Date of Award
Master of Science
Common factors, elements of therapy not related to a specific theoretical orientation, are often measured through observer ratings of video-recorded therapy sessions that vary in length. Researchers have shown that judgments based on short interactions—called "thin slices"—are highly predictive of judgments based on longer or the entirety of these interactions. This study investigated the amount of a psychotherapy interaction observers must view to judge psychotherapy constructs—therapeutic alliance, empathy, and treatment expectations—and the semantic dimensions of evaluation, potency, and activity. Subjects included 48 therapists, each observed in a therapy session with a unique client. Observers rated the therapist after viewing either a 1-min, 5-min, 15-min, or full-session video-recorded segment of the treatment session. Results revealed that observers were able to judge therapist qualities reliably after viewing brief interactions, but these ratings based on brief interactions did not predict ratings of longer therapy interactions.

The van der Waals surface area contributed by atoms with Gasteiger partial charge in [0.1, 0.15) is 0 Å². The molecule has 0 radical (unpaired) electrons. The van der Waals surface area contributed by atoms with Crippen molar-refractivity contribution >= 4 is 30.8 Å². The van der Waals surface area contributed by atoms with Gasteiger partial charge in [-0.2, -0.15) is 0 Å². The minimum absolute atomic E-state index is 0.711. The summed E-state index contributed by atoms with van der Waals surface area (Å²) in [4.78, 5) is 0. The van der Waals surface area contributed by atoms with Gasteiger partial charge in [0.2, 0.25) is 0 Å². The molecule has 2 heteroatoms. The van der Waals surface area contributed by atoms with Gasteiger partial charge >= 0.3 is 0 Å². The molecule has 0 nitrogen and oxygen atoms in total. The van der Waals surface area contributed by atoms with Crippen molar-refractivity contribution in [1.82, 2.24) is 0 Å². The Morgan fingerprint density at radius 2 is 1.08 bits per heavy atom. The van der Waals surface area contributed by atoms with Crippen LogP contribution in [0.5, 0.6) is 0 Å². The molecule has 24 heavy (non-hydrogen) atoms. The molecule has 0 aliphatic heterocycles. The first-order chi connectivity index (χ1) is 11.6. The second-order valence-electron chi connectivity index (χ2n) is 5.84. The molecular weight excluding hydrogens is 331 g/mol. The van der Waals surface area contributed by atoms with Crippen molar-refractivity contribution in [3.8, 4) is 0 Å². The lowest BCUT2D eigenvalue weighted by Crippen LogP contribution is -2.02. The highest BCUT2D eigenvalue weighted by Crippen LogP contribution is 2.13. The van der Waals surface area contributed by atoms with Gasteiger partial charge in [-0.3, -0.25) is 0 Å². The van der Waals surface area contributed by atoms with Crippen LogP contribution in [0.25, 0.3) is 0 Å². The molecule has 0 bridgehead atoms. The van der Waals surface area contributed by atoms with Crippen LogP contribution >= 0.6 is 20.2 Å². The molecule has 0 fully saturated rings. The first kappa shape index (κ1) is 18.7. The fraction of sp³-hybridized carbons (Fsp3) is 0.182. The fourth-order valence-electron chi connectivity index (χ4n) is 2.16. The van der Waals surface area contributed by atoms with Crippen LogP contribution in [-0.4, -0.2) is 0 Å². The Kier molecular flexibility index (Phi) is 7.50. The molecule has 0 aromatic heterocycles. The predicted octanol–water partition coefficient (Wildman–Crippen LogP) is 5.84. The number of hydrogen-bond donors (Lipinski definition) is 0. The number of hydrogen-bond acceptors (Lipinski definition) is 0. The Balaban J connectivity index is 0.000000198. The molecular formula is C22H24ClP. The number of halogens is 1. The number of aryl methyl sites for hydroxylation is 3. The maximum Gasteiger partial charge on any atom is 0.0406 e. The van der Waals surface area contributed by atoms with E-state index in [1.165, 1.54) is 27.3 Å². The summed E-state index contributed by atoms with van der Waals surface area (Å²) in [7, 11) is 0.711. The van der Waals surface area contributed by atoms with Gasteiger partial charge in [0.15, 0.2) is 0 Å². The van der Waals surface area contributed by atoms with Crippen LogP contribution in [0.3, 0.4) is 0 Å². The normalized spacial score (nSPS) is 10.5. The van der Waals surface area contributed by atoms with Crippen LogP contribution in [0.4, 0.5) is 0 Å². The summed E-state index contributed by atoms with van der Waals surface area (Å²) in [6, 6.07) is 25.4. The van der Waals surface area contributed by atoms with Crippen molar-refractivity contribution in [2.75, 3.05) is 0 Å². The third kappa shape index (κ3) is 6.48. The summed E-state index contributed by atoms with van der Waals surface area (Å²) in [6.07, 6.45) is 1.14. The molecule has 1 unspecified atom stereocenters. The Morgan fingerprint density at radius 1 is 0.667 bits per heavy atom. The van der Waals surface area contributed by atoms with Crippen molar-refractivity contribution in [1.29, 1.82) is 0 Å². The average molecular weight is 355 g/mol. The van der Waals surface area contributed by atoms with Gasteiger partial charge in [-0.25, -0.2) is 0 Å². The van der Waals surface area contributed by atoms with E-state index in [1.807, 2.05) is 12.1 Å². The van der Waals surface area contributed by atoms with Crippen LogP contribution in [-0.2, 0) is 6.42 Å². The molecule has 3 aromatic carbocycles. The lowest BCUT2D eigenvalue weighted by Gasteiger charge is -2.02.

dissertation or thesis originally submitted to the local University of Memphis Electronic Theses & dissertation (ETD) Repository.
Lewin, Rivian Kenyan, "How Much of a Therapy Session Must be Viewed to Judge Interpersonal Qualities of the Therapist?" (2019). Electronic Theses and Dissertations. 1968.